The powerful earthquake that rocked California earlier this month caused an estimated $200 million in damage.
The cost of damage from the magnitude 7.1 earthquake that hit southeastern California on July 5 and foreshocks that came a day earlier was estimated by catastrophe modeling business Karen Clark & Company.
So if relatively minor earthquakes can cause that much economic damage, what would an earthquake 1,000 times more powerful do?
Because someday “the Big One” is going to hit the San Andreas fault, and it is going to release so much energy that the quakes that we witnessed this month won’t even be worth comparing to it. In fact, if a magnitude 9.1 earthquake were to hit southern California, it would be exactly 1000 times more powerful than the magnitude 7.1 quake that happened back on July 5th.
And even though it isn’t likely, scientists did admit that the large earthquakes that happened earlier this month could trigger a quake on the San Andreas fault…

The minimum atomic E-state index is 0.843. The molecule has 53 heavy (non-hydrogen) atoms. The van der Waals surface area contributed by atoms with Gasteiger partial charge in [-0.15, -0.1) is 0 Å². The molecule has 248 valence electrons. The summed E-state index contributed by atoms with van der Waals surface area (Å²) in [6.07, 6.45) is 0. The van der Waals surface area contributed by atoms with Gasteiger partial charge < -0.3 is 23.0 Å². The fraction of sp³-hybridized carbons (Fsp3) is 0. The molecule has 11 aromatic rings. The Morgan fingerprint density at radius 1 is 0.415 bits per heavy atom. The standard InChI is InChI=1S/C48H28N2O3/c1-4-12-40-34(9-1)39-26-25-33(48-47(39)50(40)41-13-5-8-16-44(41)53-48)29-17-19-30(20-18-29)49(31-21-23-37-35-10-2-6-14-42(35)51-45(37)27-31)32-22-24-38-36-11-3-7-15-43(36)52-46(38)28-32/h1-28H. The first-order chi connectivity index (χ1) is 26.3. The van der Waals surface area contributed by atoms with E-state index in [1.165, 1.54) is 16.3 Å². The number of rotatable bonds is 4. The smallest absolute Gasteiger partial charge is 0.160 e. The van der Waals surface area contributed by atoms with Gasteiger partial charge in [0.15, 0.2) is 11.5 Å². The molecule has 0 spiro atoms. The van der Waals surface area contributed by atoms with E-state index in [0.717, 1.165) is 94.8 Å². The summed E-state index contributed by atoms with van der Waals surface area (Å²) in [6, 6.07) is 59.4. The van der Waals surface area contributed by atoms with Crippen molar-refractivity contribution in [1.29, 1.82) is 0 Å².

Scientists knew almost immediately that two large quakes that hit near Ridgecrest earlier this month did not come from the San Andreas. But ever since, they’ve been studying whether the quakes could cause more seismic activity from other faults — including the San Andreas nearly 100 miles away. A new calculation conducted in recent weeks at the U.S. Geological Survey showed that there’s an extremely remote chance the San Andreas could be triggered from the Ridgecrest quakes.
Hopefully it will not happen any time soon, but seismologists assure us that it is only a matter of time before “the Big One” strikes California. They have repeatedly warned us that the San Andreas fault is “locked and loaded” and that it has the potential to “unzip all at once”. And when that day finally arrives, scientists have determined that the ground level could drop by up to 3 feet, and that would result in vast portions of southern California suddenly being covered by the Pacific Ocean.
We live at a time when our planet is becoming increasingly unstable, and we are witnessing major earthquakes and enormous volcanic eruptions all over the globe on a daily basis now.